Original Girandoni military air rifle recently sold for over $53,500!
Another time I was FORCED to buy three Daisy Targeteer pistols and six metal tubes of shot for $100 (the guy REALLY needed the money!). I sold two of them and four tubes of shot to someone else at the same show (who also got a great deal, by the way) for the same $100, just to get my pocket money back. I have many more stories about bluebirds that walk into airgun shows, and the key to all of them is traffic. This show will have many times the normal traffic, so who knows what wonderful things will walk through the door?
Item 5. Podcast has been fixed
Pyramyd Air just discovered that the last several podcasts have had the incorrect links for downloads. You could listen to them online; but if you downloaded them you got the same old podcast from some time in August. That’s been corrected, so things should work normally from now on.
Item 6. New BB gun book
Gary Garber has just published a new book on Daisy BB guns made in Plymouth, Michigan. If you collect these guns or are just fascinated with them as I am, you’ll want this large-format, full-color, 414-page reference book. Contact Gary at DaisyBBgunner@aol.com
The price for this soft-cover book is $60, plus $12 shipping by priority mail (in the U.S.).
New book about collectible Daisys by Gary Garber.
31 thoughts on “BB’s yard sale!”
So this peep sight would probably be what I would use on a Ben 392 for hunting?(since your preference would be not to scope a 392) The M-16 has a similar type of sight, and it worked well for me. Since I’m still saving up for a 392, is there any hardware required to mount the sight? JP
It depends on the 392. It has to clamp to an 11 mm dovetail. The 392 LE has one. Most do not.
But there is a peep sight made for the 392 already.
If there’s already a peep sight then I’ll probably put that on my wishlist. Still, I may try iron sights for awhile. I remember scopes sometimes have a problem aligning to the barrel (you did a blog about adjustable scope mounts), but do iron sights EVER come out mis-aligned, other than say, a random factory defect? JP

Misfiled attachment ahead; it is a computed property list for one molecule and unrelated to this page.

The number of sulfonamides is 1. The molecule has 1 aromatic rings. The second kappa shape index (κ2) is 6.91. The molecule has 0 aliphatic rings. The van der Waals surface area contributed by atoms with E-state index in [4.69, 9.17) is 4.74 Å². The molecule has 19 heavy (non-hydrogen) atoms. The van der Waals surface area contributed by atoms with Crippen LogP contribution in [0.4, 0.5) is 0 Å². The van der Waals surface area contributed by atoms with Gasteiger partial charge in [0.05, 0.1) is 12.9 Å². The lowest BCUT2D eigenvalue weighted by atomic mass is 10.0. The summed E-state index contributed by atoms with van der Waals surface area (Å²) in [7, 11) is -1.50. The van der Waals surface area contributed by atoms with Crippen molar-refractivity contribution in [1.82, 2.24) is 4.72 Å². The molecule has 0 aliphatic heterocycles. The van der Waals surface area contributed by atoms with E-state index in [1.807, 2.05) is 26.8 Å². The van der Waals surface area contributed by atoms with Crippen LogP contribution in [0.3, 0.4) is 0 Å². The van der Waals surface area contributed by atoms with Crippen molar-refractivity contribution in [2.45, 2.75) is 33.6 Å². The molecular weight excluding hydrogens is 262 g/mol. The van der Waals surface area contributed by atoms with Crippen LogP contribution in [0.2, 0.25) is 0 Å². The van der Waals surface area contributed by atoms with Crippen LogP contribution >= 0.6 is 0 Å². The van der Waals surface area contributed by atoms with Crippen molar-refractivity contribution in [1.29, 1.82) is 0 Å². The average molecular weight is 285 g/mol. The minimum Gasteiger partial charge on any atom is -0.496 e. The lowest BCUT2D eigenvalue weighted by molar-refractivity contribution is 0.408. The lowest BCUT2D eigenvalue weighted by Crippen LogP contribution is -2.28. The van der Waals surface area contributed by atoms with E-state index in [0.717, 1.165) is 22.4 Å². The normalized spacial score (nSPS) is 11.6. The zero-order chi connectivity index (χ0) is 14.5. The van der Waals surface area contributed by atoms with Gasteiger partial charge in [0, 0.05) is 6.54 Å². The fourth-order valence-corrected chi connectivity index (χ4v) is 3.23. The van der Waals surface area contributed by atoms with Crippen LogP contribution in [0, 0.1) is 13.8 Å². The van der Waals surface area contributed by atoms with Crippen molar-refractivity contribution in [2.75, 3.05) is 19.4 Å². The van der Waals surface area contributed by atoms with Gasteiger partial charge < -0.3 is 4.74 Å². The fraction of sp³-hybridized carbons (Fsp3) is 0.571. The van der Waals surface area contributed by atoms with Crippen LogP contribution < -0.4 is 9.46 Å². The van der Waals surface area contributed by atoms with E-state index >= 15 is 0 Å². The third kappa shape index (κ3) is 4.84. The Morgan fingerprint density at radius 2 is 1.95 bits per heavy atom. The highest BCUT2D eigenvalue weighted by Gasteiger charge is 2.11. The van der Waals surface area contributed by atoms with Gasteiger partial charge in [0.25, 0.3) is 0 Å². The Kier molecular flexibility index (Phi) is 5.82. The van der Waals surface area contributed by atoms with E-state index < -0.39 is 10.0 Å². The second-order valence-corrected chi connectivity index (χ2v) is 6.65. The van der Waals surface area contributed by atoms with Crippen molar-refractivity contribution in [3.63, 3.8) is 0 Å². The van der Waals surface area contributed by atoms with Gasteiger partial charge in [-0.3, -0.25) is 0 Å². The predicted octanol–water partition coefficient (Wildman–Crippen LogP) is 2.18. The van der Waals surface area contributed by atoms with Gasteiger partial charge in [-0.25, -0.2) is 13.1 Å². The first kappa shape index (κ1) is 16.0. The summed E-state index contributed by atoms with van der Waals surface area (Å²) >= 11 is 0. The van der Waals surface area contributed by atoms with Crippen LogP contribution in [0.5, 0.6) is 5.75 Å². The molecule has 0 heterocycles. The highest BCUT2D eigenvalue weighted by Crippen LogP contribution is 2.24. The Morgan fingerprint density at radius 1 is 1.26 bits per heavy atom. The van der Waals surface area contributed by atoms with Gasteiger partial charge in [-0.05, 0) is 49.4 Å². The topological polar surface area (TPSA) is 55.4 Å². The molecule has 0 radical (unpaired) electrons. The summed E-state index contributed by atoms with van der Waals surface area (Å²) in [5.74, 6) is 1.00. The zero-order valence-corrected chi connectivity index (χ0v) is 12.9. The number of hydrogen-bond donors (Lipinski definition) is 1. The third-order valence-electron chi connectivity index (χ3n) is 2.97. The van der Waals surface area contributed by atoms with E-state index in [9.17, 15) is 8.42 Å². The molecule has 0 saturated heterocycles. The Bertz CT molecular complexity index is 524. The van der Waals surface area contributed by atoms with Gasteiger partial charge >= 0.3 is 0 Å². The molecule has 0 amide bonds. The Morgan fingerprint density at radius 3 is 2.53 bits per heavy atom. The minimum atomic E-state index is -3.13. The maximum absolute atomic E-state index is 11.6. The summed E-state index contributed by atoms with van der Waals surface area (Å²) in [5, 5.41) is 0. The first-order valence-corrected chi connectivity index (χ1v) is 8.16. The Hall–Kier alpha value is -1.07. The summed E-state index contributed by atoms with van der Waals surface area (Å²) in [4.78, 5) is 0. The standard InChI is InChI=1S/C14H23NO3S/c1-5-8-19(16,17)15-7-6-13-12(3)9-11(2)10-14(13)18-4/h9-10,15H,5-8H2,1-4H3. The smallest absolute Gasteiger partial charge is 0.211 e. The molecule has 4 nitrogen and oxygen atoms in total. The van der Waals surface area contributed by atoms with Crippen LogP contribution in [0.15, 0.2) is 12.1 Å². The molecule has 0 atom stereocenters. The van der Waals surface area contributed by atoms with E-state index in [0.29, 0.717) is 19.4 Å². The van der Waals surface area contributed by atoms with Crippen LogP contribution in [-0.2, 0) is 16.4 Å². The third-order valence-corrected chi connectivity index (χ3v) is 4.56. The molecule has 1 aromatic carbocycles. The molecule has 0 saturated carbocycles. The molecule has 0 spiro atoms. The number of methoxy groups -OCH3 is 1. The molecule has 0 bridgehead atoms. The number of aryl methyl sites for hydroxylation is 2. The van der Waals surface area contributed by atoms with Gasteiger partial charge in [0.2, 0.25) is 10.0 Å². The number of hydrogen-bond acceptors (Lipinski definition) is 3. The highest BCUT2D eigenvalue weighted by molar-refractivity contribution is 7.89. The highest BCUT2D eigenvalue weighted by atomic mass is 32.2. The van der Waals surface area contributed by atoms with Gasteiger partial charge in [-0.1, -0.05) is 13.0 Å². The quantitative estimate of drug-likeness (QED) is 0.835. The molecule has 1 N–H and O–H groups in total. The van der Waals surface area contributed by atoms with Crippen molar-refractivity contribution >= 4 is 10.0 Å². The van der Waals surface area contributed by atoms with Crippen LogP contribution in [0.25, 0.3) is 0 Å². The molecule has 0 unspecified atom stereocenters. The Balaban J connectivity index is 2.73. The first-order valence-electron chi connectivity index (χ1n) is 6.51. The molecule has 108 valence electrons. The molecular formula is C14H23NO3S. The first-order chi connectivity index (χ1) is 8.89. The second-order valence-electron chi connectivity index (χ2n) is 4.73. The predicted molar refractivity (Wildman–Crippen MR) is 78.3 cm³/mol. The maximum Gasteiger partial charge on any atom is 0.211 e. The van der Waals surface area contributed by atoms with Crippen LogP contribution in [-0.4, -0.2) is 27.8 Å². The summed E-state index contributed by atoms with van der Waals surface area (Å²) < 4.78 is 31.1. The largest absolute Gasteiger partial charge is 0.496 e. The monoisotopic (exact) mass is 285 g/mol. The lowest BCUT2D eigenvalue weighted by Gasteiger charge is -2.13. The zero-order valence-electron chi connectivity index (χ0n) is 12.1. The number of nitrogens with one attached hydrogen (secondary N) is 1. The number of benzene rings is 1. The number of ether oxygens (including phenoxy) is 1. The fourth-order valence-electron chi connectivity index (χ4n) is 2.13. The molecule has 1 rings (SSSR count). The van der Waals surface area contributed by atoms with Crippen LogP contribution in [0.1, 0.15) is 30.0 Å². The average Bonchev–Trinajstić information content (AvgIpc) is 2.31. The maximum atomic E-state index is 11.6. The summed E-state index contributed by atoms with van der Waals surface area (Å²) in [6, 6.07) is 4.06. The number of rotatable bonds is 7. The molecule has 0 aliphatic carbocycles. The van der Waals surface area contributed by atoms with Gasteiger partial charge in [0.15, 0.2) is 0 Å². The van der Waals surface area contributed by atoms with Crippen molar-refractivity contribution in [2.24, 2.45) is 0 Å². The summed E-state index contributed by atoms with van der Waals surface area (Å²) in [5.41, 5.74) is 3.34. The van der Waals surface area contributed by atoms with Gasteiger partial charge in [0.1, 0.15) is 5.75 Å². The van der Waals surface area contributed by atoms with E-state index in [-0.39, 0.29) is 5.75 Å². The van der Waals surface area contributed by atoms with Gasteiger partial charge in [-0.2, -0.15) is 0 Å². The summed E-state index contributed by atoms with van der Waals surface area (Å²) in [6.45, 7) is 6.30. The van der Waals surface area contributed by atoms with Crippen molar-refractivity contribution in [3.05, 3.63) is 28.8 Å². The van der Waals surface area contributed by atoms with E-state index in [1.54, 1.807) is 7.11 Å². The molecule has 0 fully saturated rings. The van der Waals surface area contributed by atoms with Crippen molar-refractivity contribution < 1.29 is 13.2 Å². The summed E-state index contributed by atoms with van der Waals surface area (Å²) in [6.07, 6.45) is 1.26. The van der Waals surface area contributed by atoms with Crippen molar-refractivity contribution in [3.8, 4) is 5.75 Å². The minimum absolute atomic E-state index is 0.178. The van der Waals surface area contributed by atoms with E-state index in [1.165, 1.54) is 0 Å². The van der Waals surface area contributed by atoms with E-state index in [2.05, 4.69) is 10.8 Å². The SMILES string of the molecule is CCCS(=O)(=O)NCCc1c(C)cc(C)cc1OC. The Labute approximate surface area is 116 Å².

Where can I get a shooting glasses like the one you described a few days ago?
I am VERY sad I missed the last .25 Cal Webley Stingrays…
I hope I can find one int he near future!!
Can any peep sight you know of fit my BSA which has a 14mm scope rail?
It isn’t common, but factory open sights can come misaligned. The recent Benjamin HB22 test I did proved that.
Just type Knoblock shooting glasses into Google and you’ll get all the places you need.
A BSA peep sight shouldn’t present a problem. The solution would be to get a Mendoza and add longer bolts, if necessary (but I don’t think they are).
BB Can a condor air tank be used on a Talon SS?
A Condor tank will fit on a Talon SS, but the power will be extremely low. A better upgrade is putting a 24″ baller on a Talon SS.
Nice looking Mendoza diopter. Solid and I really like the looks of the 2 cap screws to tightnen it on. The drawbacks I see are it looks to be a high sight. What is the dim in 0.xxx” from the bottom of the sight to the center of the peep when bottomed out? How far right and left does it adjust?
Would you believe on my RWS 350M in 0.22 I could not use the Beeman SA sight as is. I used the bottom of the Beeman sight and the top of an older Williams model that was a low profile design that had more left adjustment that I needed on the Diana. I had the Beeman model all the way left and the gun was still shooting 1.3″ left at 50 ft. I figured I might have a burr in the crown throwing pellets left so I field lapped a la JP Paste-Brass Screw, but no luck still shot left.
Sorry maby I was shoioting right not left. I just remember to correct I needed the original front iron sight all the way left to get on target and with my hybred williams sight I am ok now with a fairly good adjustemt to the left to bring the group on target. KTK
yes, its bigger but you can use the same tank. This is because there is a hidden vent above the tank cut into the shroud.
Since I have one of these (on a Mendoza 2003), I tried it on a number of my rifles. Unfortunately, it did not work on most of them – the sight wouldn’t go down low enough. The front sight would have to be taller to compensate. It didn’t work on a Crosman Quest, RWS94, RWS48, or a Gamo 440 (it has the raised scope rail).
It DID work, just barely, on all three of my non-scope-rail Gamo’s (2 Shadows and a 220). It also worked on my B20, so it should be OK for a B26 as well.
For the Gamo’s and the B20 the scope groves are down a little too far. I had to grind the underside of the sight to get a little clearance (it hit the top of the compression tube).
A higher front sight is a GIVEN with a peep sight. This is a target sight and is, by nature, taller than a sporting sight.